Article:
It's been a busy week for music therapist Will Darbyshire as he started his new role at the Raukatauri Music Therapy Centre.

Established by Waipukurau born Hinewehi Mohi, RMTC recently opened their first regional clinic in Hawke's Bay to help children using holistic methods or music therapy.

The centre works mostly with children with a variety of conditions including autism, cerebral palsy and Downs syndrome.

Darbyshire began sessions with local children last week, working at Tamatea High School on Wednesday through to Friday, as well as sessions on Saturday at the Havelock North Function Centre.


He recently moved from Australia, where he had just completed his masters of music therapy at the University of Melbourne.

"I completed my masters and then I saw this role advertised. Music therapy is something I'm very passionate about. It was dream come true, I've always wanted to live in New Zealand," he said.

With only a week and a half under his belt, he said the kindness and support he received was mindblowing.

"I started sessions at Tamatea High School and I was just absolutely blown away by the support I received, by the principal, the teachers and the parents. It's just worked so well."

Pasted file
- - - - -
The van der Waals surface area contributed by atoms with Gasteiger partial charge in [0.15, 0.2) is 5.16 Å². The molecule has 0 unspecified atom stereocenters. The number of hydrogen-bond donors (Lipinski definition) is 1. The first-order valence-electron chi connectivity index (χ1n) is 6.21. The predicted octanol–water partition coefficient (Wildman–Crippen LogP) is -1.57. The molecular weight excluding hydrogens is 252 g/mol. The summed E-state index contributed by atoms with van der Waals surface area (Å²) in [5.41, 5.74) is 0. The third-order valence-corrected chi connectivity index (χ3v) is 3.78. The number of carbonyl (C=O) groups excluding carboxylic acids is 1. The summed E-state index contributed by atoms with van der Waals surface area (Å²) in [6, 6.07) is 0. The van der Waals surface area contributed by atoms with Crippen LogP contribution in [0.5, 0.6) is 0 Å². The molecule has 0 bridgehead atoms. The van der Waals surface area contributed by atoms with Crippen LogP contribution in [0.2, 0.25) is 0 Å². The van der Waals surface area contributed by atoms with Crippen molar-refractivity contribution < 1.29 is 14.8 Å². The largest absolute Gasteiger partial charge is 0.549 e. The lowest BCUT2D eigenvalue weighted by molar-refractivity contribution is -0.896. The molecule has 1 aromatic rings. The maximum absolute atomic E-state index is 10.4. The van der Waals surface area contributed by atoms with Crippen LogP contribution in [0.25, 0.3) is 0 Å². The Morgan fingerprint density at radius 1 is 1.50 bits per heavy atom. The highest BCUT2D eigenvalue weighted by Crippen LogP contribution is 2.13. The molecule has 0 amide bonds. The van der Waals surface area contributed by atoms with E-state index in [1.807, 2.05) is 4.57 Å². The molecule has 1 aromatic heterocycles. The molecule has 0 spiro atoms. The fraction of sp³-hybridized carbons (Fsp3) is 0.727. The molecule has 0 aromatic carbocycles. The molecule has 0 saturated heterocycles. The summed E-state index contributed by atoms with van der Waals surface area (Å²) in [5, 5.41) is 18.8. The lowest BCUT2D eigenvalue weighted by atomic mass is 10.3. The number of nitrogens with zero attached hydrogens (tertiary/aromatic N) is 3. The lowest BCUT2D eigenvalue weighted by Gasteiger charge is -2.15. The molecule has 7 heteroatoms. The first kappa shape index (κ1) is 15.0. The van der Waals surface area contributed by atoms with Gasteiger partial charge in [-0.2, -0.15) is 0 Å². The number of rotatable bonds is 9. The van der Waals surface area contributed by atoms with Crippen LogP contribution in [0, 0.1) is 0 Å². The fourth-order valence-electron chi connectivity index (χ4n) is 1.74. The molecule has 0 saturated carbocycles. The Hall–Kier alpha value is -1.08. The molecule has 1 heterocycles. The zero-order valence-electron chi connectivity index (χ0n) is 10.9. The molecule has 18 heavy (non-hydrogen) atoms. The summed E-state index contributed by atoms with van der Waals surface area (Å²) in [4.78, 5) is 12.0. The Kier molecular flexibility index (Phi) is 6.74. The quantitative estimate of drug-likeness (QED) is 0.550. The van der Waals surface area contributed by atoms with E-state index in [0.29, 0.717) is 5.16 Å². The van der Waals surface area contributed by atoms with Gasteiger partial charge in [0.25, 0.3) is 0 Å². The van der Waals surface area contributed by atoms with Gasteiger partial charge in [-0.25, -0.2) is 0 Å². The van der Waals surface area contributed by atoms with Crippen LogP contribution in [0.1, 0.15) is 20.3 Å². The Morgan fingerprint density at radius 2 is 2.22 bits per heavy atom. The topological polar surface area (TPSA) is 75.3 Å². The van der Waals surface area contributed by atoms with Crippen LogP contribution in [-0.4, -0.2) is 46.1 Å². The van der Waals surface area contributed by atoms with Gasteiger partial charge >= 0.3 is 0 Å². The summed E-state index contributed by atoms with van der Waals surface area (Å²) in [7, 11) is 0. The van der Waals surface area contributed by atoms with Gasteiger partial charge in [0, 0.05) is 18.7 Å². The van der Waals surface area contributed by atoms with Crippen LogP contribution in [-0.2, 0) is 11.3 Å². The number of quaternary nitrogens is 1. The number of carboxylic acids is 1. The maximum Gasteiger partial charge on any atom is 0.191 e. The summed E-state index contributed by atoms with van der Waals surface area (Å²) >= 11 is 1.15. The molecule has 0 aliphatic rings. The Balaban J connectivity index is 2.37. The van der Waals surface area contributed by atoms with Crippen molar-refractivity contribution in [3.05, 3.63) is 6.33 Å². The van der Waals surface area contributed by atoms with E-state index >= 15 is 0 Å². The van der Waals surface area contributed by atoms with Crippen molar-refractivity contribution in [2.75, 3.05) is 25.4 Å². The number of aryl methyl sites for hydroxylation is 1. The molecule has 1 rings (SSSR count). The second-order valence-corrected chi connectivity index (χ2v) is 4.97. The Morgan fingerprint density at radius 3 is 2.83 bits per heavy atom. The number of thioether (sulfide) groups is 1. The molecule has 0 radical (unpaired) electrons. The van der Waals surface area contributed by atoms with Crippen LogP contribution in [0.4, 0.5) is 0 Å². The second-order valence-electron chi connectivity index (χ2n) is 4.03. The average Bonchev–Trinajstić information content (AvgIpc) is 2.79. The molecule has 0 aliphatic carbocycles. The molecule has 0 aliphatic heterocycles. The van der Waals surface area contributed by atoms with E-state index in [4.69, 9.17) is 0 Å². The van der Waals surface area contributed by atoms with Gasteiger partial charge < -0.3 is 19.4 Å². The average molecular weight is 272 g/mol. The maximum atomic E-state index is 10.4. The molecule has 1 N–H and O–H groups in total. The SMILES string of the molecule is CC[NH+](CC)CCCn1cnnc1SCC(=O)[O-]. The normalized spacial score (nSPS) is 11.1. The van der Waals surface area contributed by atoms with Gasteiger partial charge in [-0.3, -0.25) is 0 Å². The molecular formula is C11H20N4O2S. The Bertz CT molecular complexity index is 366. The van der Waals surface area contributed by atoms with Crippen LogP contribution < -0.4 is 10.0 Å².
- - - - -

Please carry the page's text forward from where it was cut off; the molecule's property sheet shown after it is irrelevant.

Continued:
Although he works with young children and high school students, Derbyshire said he also worked with adult clients as well.

"In Auckland our oldest client is in his 80s or 90s. We do work with people with dementia as well."

While he said his role in music therapy was extremely rewarding, he said it also had some major challenges as well.

"I think overall it's been a challenge, changing jobs, moving to a new country, into a new environment, that can always be a little challenging. But I've been made so welcome.


"At the moment I work with some kids who have autism, and they can often struggle with new social situations. So it can be hard for them to meet someone, particularly an outsider. It can take them a while to adjust and sometimes they can get a bit upset, but they've adjusted very well, it's amazing.

"I suppose I'm really lucky because the work I do involves engaging and interacting with people through music.

"Some people may be trapped in their bodies, but they still have amazing ways of expressing themselves, even if it's moving their eyelids or using their voice and that's what I love about the work I do," he said.